Six Key Ways to Protect Mobile Medical App IP

As a long-term means of protecting value for a mobile medical application (MMA) product, securing core intellectual property tops the list. The technology behind your app may represent most of your company’s value, as any number of recent acquisitions of and substantial investments in MMA companies attest. If not deterred, competitors or aspiring competitors can be quick to reverse engineer or otherwise seek to replicate the features of your software, especially if you are an early innovator or disruptor in the market. Yet, especially given how fast-paced and fluid the development environment can be, company management too often gives insufficient attention to the topic of intellectual property protection. Here are six proven ways to implement a robust and well-thought out intellectual property strategy for your MMA:

  1. Seek patent protection early. To prevent the emergence of a knock off MMA, referencing your pending patent application is powerful medicine. Unfortunately, some of the conventional wisdom being shared suggests wrongly that MMAs are never patent eligible. Yes, some recent case law cuts back on patents in certain areas, for example, business methods, and one cannot patent software in its intangible form. But an MMA is typically not just intangible — it is software turning a mobile device into a medical device —an app connects to a server and runs certain operations, for example, collecting and executing queries or algorithmic functions on data, returning results to the user via a graphical interface on the mobile device. To the extent the software interacts with the mobile device, computer or other equipment, then, patent protection can subsist in various aspects of MMAs. It is also important to look at your MMA holistically in terms of how and where it functions, because you may have the ability to assert related and complementary patent claims on the same application. For example, where the MMA operates on both client and server, there may well be separate potential “systems, devices, and methods” claims at both levels. Importantly, because of a recent change from a “first to invent” to a “first to file” system, it is critical to evaluate potential patent filings immediately. That means getting at least a provisional patent on file as soon as possible, and certainly as soon as possible to avoid the one year on-sale bar. If you have any doubts about what may or may not be patented, you should work with your legal counsel to commission a patent search and further analysis.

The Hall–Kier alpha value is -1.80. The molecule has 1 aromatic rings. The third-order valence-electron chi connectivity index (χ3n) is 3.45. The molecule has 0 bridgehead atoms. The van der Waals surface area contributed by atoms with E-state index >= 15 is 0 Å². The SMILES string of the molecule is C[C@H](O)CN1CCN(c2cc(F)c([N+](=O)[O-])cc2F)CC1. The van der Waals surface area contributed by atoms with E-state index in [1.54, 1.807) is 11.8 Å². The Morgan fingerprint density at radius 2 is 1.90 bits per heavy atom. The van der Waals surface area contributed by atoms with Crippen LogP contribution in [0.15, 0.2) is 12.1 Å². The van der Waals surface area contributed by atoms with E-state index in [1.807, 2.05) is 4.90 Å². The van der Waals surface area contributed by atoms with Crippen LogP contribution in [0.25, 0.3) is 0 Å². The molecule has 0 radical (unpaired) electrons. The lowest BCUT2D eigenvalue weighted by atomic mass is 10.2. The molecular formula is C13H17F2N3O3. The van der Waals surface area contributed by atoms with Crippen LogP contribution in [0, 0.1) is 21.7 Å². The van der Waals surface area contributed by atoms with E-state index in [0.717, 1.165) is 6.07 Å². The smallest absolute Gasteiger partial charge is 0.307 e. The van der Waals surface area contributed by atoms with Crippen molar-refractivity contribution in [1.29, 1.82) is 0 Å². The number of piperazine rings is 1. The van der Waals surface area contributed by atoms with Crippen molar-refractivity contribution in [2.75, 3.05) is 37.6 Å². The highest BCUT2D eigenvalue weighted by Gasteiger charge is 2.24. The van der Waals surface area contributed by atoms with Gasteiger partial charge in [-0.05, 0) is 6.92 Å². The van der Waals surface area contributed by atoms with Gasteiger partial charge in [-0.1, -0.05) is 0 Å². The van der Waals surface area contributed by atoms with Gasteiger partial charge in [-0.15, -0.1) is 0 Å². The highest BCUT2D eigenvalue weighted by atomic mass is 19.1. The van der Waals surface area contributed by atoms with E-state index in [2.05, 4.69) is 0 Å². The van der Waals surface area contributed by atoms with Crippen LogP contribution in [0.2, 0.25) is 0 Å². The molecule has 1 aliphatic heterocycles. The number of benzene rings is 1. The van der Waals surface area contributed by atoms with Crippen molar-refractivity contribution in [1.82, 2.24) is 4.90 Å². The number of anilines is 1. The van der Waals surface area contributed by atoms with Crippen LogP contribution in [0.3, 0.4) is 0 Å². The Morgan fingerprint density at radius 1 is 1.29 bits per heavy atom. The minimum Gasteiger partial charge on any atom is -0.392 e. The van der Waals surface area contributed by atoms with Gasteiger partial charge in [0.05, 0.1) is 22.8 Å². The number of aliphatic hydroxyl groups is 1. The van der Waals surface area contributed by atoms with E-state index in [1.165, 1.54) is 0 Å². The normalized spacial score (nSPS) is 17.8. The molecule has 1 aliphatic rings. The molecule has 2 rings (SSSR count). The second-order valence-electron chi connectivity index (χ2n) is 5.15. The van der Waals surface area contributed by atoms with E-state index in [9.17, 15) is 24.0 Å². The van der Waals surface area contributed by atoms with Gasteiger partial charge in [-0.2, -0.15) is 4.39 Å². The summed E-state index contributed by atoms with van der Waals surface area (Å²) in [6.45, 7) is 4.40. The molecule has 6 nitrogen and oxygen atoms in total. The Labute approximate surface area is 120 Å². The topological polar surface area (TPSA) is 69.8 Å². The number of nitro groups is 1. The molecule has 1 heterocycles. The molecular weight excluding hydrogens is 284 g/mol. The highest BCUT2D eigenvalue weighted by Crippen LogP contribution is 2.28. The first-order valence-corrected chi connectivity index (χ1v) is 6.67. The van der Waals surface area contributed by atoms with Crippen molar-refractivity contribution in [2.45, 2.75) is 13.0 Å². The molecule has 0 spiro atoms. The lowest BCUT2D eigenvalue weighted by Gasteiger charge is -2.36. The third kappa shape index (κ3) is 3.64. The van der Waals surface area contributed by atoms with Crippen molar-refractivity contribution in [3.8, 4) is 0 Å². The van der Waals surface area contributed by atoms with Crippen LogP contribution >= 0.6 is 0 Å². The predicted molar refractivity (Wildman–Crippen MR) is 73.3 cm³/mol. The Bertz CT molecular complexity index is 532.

2. Revisit additional patent potential often. As development continues and new functionality of your MMA is readied for release, periodically query whether an existing patent or application you have on file covers all critical aspects of the updated MMA. Perhaps you are preparing to roll out a new version or upgrade with substantial new features. If so, and considering the cost benefit, a new provisional application may be in order. This ongoing assessment is especially important in health IT development, where companies employ an agile development model. The older waterfall development model —more linear and structured, with design, followed by coding, and then testing and debugging, and release — does not reflect how most health IT companies now work. Code gets revised and deleted right way, with lots of incremental changes. The result is that your MMA may be ready to use before it takes on its final form, making a provisional patent application the right interim step.
  3. Secure your ability to claim trade secret protection. Smart health IT management will complement other IP techniques with the ability to claim the broadest possible trade secret protection. Obtaining a patent on a system or method is not always the complete or sufficient solution. Among other things, apart from not being available for certain proprietary aspects of your MMA, patent protection is time-limited and requires eventual public disclosure of the invention. But trade secrets are, in essence, any information in most forms that is secret and that creates competitive value for your organization. One of the beauties of trade secret protection is the flexible definition of a trade secret and the fact that, unlike patent or copyright, there is no disclosure requirement. The key here is being able to demonstrate reasonable steps to maintain secrecy — among other things, appropriate agreements with employees and development partners, training and policy documentation related to IP, and virtual and physical security, all appropriate to your particular environment. You’ll also want to have a coordinated action plan in place with legal counsel to address the scenario in which any key product development employees leave, especially if they move to a competitor. Speed is of the essence in responding to trade secret theft and minimizing leakage of proprietary information before your competitive advantage is neutralized.